Proper way to use the Struct

We use Structs in Ruby to create simple classes with constructor and some instance variables.

Look at this simple User class:

class User
  attr_accessor :first_name, :last_name, :age
  
  def initialize(first_name, last_name, age)
    @first_name = first_name
    @last_name = last_name
    @age = age
  end
end

Using Struct, you can simply use a single line instead of declaring attr_accessors and constructor and the class will have exactly the same API:

User = Struct.new(:first_name, :last_name, :age)

But when it comes to a class with internal resources like constants, you may get a warning:

User = Struct.new(:first_name, :last_name, :age) do
  MIN_AGE = 18

  # some methods dealing with user
end

Admin = Struct.new(:first_name, :last_name, :age) do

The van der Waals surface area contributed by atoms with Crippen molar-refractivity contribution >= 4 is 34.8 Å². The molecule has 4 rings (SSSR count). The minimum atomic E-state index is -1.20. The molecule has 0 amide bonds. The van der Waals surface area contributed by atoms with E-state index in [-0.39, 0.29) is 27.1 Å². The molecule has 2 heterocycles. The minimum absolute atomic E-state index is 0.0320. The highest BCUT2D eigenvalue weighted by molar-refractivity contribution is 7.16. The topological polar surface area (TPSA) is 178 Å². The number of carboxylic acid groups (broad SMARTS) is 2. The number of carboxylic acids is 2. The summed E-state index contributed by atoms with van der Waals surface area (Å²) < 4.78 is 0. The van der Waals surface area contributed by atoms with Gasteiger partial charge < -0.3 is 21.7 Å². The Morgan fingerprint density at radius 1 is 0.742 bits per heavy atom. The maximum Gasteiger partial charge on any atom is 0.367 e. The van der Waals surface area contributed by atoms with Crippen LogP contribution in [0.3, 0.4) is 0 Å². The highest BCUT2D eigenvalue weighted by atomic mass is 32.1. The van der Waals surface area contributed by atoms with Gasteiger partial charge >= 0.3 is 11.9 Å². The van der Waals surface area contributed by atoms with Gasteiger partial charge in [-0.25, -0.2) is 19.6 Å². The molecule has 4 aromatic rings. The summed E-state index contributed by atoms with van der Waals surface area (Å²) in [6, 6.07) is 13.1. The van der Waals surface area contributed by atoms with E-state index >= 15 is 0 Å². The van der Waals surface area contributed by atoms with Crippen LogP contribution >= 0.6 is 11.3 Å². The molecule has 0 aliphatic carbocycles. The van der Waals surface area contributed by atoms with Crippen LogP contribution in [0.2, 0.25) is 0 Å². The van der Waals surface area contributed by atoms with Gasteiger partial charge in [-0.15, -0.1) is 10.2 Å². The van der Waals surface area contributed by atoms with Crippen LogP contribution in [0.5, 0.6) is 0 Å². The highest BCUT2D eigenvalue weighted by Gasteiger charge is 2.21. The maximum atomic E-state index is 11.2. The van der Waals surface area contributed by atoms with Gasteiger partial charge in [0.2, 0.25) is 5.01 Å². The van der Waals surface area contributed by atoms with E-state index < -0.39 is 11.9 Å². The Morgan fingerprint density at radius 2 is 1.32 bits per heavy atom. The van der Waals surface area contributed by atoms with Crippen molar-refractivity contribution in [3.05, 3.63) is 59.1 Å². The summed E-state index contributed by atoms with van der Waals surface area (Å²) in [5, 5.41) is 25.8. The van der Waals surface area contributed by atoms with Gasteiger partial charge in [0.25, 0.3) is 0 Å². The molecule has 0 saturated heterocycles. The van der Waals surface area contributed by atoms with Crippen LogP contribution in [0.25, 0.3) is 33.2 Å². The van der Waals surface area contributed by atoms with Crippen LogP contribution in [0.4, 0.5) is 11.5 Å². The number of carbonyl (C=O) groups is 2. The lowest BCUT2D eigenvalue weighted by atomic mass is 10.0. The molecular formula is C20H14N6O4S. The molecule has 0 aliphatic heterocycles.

MIN_AGE = 21
end

# => warning: already initialized constant MIN_AGE
# => warning: previous definition of MIN_AGE was here

What happends here? We assumed that MIN_AGE was declared inside User and Admin, but actually it was declared on the top level:

> Object::MIN_AGE
=> 18

And warnings were printed.

But wait, there is actually a proper way to subclass from Struct:

class User < Struct.new(:first_name, :last_name, :age)
  LIMIT = 1
end

class Admin < Struct.new(:first_name, :last_name, :age)
  MIN_AGE = 21
end

No warnings here!

I also recommend you to check it the post by Steve Klabnik, where he describes all power of Struct.

About the author

Kir Shatrov Kir Shatrov helps businesses to grow by scaling the infrastructure. He likes to write about software, scalability and interesting stories that he runs into at work. Follow him on Twitter to get the latest updates: @kirshatrov.

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